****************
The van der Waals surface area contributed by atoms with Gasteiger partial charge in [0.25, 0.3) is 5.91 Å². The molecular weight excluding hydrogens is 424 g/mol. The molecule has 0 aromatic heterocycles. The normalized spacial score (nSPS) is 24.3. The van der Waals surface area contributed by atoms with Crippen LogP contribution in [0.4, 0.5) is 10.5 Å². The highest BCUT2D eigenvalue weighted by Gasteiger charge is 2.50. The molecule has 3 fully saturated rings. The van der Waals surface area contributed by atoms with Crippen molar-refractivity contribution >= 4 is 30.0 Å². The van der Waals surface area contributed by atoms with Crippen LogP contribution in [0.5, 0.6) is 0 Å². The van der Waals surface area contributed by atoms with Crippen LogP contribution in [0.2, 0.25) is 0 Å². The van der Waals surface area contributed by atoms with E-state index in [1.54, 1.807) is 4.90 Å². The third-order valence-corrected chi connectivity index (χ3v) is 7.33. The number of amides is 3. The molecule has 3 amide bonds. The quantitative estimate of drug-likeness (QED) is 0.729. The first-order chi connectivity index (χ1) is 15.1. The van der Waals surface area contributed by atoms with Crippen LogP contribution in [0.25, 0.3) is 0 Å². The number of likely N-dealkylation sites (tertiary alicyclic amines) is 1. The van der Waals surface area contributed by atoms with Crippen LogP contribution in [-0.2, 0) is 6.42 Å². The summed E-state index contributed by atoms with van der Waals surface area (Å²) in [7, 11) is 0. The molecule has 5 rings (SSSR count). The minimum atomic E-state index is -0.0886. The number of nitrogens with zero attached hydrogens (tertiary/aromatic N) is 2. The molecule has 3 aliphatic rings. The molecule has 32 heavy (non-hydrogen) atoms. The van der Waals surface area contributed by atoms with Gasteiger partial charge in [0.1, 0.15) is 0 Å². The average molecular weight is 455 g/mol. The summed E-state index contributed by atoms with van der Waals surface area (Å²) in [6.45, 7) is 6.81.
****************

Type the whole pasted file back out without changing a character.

The van der Waals surface area contributed by atoms with Gasteiger partial charge in [0.25, 0.3) is 5.91 Å². The molecular weight excluding hydrogens is 424 g/mol. The molecule has 0 aromatic heterocycles. The normalized spacial score (nSPS) is 24.3. The van der Waals surface area contributed by atoms with Crippen LogP contribution in [0.4, 0.5) is 10.5 Å². The highest BCUT2D eigenvalue weighted by Gasteiger charge is 2.50. The molecule has 3 fully saturated rings. The van der Waals surface area contributed by atoms with Crippen molar-refractivity contribution >= 4 is 30.0 Å². The van der Waals surface area contributed by atoms with Crippen LogP contribution in [0.5, 0.6) is 0 Å². The van der Waals surface area contributed by atoms with Crippen LogP contribution in [0.2, 0.25) is 0 Å². The van der Waals surface area contributed by atoms with E-state index in [1.54, 1.807) is 4.90 Å². The third-order valence-corrected chi connectivity index (χ3v) is 7.33. The number of amides is 3. The molecule has 3 amide bonds. The quantitative estimate of drug-likeness (QED) is 0.729. The first-order chi connectivity index (χ1) is 15.1. The van der Waals surface area contributed by atoms with Crippen LogP contribution in [0.25, 0.3) is 0 Å². The number of likely N-dealkylation sites (tertiary alicyclic amines) is 1. The van der Waals surface area contributed by atoms with Crippen LogP contribution in [-0.2, 0) is 6.42 Å². The summed E-state index contributed by atoms with van der Waals surface area (Å²) in [7, 11) is 0. The molecule has 5 rings (SSSR count). The minimum atomic E-state index is -0.0886. The number of nitrogens with zero attached hydrogens (tertiary/aromatic N) is 2. The molecule has 3 aliphatic rings. The molecule has 32 heavy (non-hydrogen) atoms. The van der Waals surface area contributed by atoms with Gasteiger partial charge in [0.1, 0.15) is 0 Å². The average molecular weight is 455 g/mol. The summed E-state index contributed by atoms with van der Waals surface area (Å²) in [6.45, 7) is 6.81.